FX & market recap:
Major currencies have barely moved overnight as equities hold the gains made into yesterday’s US close. Stocks are down marginally for the week as a whole. Last night’s Fed speakers (all steered clear of the debate on negative rates, but all suggested a v‐shaped recovery was unlikely as stressed the need for fiscal support. Reports suggest Brexit talks this week have made little progress, with both sides suggesting the other is making unreasonable demands.
Day ahead: April retail sales top a busy US data agenda today. The 12% m/m fall expected would leave sales down 20% cumulatively through March and April. April industrial production is likely to show similar weakness. Today also brings the first US survey indicators for May in the form of the Empire survey and UoM consumer sentiment.
Canadian dollar highlights:
USD/CAD pushed higher yesterday on the back of weaker equity markets. USD gains have stalled in the 1.41 area, however, CAD has picked up a little support in late morning European trade to edge back to the upper 1.40s overnight. Crude oil gains are CAD-supportive but the bigger pull on the currency will come from risk appetite in the near-term. Today’s April existing home sales report should continue to be weighed down by the COVID‐ 19 shutdown.
We could see a weaker than expected German Q1 GDP number that may push down the Q1 EZ GDP estimate. Uncertainty remains very high, given the COVID-19 effect. We also have a Eurogroup meeting today but any meaningful announcement seems unlikely. EUR/USD to stay around the 1.08 level today.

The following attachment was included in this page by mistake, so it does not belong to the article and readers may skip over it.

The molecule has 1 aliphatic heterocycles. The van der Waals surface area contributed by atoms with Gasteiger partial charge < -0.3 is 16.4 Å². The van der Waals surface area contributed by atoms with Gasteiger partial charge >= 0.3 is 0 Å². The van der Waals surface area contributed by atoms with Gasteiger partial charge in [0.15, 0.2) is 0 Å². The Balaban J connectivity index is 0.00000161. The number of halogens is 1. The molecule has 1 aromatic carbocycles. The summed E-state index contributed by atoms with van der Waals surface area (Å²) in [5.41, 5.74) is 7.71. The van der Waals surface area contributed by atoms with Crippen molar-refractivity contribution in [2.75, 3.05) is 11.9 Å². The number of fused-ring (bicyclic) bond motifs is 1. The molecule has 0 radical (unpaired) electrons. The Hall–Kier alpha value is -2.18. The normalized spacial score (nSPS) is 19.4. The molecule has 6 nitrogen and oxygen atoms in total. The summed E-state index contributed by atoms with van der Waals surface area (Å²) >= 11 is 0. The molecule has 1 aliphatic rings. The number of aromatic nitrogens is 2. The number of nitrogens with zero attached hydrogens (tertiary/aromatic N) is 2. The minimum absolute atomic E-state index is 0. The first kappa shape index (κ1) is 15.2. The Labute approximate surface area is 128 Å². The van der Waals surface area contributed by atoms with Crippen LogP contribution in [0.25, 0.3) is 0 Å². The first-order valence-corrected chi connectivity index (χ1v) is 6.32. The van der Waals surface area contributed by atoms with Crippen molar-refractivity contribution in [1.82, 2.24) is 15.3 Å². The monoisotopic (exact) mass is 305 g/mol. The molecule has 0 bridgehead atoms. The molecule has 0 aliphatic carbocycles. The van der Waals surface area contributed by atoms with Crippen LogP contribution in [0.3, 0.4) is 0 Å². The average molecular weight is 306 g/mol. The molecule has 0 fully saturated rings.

British pound highlights:
Little progress has been made in the UK-EU trade negations so far, with both sides reported as being far away on the conditions of the possible trade deal while the UK continues to refuse any extension of the transition period. Most view the GBP market as overly complacent to such a risk. We expect pressure on GBP to grow going into the June deadline for the extension of the transition period. Non-extension would likely bring significant downside risk to the GBP.
Asia Pacific highlights:
Japan’s Q1 GDP data (Sunday night/Monday morning) are expected to show only a moderate decline (‐1.1% q/q), but this follows a very sharp fall in Q4 that reflected October’s consumption tax hike and, were it not for the coronavirus impact, expectations would otherwise have been for a strong rebound. It will be hard to draw any conclusions on how hard Japan has been hit without seeing a run of indicators for Q2 and the Q1 data are therefore likely to have limited implications for BoJ policy in the near‐term.